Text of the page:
Now that the most important man in America has gotten his fingers very badly burned by a typical Notary who was never scrutinized by her State of Texas (which is a state that not only doesn’t teach you how to be a good Notary but prohibits you from inscribing ID serial numbers or taking thumbprints which is the only sure fire way to know a person’s true identity.) The State of Texas allowed this Notary to practice, never checked up on her, and the result is that the President of the United States is now in a lot of trouble. Maybe I should write to Donald and let him know that Notary education is the secret to resolving this problem in the long run. What do you think he will think? I think someone or a lot of someones are about to be fired.

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July 27, 2019

Texas suspends notary who handle Stormy’s hush money

Filed under: Notary Mistakes — admin @ 2:11 am

Stormy Daniels signed a document regarding being paid $130,000 in hush money before the 2016 election. A Texas Notary named Erica Jackson notarized that non-disclosure agreement document concerning the money. But, the State of Texas terminated her Notary commission as a result. The Notary claims she did nothing wrong, yet got canned anyway?

However, the plot thickens. After I watched a video about what had happened, there was a stamp on the signature page, but no notarial certificate verbiage and no notary signature. The notary claimed that the Acknowledgment page which was the third page (that was no longer attached) that stated who was being notarized, etc., was omitted.

Additionally, there was an accusation that the Notary notarized without a signature of the Notary, but the Notary claims that she signed on other pages which were attached.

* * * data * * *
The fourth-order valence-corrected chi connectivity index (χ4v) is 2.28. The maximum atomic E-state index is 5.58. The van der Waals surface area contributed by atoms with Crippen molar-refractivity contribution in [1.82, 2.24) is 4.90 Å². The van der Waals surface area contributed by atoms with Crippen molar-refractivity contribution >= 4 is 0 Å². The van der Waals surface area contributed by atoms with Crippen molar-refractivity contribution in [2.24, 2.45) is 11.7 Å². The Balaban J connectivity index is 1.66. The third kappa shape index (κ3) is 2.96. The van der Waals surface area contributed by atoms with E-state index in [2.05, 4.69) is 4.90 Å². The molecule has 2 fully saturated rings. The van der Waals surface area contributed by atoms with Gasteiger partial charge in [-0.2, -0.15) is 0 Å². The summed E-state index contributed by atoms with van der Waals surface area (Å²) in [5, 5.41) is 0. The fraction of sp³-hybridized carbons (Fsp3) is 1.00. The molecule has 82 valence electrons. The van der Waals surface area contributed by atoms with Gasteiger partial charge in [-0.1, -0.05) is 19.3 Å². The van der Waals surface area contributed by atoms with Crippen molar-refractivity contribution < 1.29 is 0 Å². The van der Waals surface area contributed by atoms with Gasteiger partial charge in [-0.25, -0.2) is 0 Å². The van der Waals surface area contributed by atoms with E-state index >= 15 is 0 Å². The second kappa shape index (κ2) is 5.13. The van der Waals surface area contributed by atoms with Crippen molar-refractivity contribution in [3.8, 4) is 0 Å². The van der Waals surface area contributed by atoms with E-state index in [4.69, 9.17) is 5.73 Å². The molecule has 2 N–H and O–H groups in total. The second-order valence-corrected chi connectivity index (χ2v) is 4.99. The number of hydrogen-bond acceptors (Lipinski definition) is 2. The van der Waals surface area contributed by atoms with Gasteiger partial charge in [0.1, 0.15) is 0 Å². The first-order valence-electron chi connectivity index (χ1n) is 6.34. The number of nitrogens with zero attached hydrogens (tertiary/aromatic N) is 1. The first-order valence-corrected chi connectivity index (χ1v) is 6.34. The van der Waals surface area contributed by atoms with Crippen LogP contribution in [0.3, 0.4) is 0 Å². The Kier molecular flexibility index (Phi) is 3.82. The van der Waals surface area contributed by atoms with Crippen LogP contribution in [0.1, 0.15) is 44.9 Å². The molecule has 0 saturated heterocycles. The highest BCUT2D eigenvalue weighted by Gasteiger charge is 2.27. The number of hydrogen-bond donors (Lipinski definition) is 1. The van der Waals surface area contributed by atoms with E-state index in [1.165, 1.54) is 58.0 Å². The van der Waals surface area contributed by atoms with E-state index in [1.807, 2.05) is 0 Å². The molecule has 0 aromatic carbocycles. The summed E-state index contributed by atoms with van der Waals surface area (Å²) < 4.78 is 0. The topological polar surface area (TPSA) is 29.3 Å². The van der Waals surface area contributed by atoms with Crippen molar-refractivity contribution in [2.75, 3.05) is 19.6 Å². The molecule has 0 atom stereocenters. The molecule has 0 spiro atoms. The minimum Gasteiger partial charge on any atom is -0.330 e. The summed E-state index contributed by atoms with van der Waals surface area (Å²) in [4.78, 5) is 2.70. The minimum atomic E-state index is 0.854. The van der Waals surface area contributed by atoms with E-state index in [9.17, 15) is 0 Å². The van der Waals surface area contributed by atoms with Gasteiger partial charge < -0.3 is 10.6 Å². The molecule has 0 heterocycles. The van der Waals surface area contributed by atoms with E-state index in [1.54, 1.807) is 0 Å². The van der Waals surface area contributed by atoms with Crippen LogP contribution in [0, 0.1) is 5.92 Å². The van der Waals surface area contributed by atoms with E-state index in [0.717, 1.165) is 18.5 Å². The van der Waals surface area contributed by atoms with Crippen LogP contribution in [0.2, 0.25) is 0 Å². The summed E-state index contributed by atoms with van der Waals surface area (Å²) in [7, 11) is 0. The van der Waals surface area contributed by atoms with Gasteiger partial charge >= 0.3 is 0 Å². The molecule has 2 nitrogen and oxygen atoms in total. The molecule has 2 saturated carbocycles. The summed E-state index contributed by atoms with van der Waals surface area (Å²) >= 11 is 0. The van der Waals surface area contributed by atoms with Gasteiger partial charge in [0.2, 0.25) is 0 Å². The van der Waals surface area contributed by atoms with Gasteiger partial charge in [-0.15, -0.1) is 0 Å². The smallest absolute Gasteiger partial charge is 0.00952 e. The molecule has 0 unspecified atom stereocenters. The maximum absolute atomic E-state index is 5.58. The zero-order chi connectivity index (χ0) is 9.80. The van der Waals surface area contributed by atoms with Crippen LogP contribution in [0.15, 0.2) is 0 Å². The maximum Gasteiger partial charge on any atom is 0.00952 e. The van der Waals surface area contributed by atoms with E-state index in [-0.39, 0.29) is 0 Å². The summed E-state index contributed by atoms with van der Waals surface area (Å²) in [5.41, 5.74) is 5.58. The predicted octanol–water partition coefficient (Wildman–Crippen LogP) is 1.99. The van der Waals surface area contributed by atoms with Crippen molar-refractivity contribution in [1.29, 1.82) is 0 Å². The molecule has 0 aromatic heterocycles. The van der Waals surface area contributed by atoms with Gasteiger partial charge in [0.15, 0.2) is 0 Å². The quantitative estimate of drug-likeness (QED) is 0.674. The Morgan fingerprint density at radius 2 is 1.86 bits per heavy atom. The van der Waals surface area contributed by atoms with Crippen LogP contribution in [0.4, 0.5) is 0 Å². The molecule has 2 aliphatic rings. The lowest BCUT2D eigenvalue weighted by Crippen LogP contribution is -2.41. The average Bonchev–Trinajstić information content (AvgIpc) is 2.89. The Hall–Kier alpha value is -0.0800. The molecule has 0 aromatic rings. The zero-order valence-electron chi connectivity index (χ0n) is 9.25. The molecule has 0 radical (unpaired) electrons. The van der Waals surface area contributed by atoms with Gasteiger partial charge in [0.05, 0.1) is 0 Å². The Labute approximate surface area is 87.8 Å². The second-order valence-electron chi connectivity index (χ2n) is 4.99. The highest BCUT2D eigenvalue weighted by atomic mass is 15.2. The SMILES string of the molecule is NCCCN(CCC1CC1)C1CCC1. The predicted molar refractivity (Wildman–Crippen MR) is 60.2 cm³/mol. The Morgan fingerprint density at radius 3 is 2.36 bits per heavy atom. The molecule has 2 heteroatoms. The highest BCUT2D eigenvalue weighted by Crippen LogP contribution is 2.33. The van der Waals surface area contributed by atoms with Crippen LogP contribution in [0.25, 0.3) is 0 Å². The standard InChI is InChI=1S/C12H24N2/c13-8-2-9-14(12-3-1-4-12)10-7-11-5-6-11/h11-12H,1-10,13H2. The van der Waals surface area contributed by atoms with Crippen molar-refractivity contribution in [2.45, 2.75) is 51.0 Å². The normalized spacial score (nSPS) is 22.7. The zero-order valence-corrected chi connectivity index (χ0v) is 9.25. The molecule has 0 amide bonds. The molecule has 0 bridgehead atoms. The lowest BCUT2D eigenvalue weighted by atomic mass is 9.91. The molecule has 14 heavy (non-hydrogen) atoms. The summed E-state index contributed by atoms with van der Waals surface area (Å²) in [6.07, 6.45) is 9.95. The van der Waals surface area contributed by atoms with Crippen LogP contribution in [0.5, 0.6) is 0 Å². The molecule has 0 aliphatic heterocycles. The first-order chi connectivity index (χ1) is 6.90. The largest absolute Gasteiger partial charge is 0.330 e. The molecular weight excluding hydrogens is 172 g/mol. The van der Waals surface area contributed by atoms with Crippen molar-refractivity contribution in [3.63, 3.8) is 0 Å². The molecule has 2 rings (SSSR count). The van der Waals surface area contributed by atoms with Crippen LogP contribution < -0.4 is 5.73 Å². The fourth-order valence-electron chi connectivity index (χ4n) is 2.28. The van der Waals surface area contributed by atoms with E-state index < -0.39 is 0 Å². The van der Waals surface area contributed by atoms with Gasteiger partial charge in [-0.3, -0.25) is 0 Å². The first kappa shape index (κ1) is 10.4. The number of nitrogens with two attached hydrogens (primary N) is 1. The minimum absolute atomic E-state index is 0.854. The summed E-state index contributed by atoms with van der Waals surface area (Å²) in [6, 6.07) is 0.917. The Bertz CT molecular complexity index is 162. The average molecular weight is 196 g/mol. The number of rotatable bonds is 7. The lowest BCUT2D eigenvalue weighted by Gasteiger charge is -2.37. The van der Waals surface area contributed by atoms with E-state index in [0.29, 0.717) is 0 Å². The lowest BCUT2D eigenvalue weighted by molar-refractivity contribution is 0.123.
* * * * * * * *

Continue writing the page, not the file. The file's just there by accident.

There was also journal record for the corresponding document, and the journal seemed to have been filled out correctly.

Jeremy’s Comments
If you are a Notary Public, it is quite likely that you could end up on the 6pm national news. So please take your job a little more seriously and get rid of this “I already know it all” attitude, as it is that attitude which prevents you from learning.

This Notary did several things wrong.
1. She stamped the signature page with her Notary seal but omitted Acknowledgment and/or Jurat certificate verbiage. She also omitted a Notary signature to accompany her notary seal which is illegal and she should be terminated if that was the case. It is hard to see what actually happened when you have an inconclusive video.

2. She attached a certificate that was to constitute page three, but that page three ended up missing. Your stamp can not be on page two when the certificate wording is on page three. Those legally have to be on the same page. If the stamp had been on page three where it was supposed to be, she wouldn’t be in a world of trouble.

3. I originally thought (because I prejudged the situation) that the Notary was in trouble because of her association with some dirty business. That was how her improper notarization was discovered, but not why she got in trouble. Interesting in any case.

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June 25, 2019

What is so critical about crossing out the he/she/they?

Filed under: Technical & Legal — admin @ 12:17 pm

FAQ of the day

The he-she-they being filled out is important because if someone fraudulently adds a name to the certificate making the people involved a they and no longer a he or a she, then it makes it a lot easier to make sense of the “he said/she said/they said” that will ensue.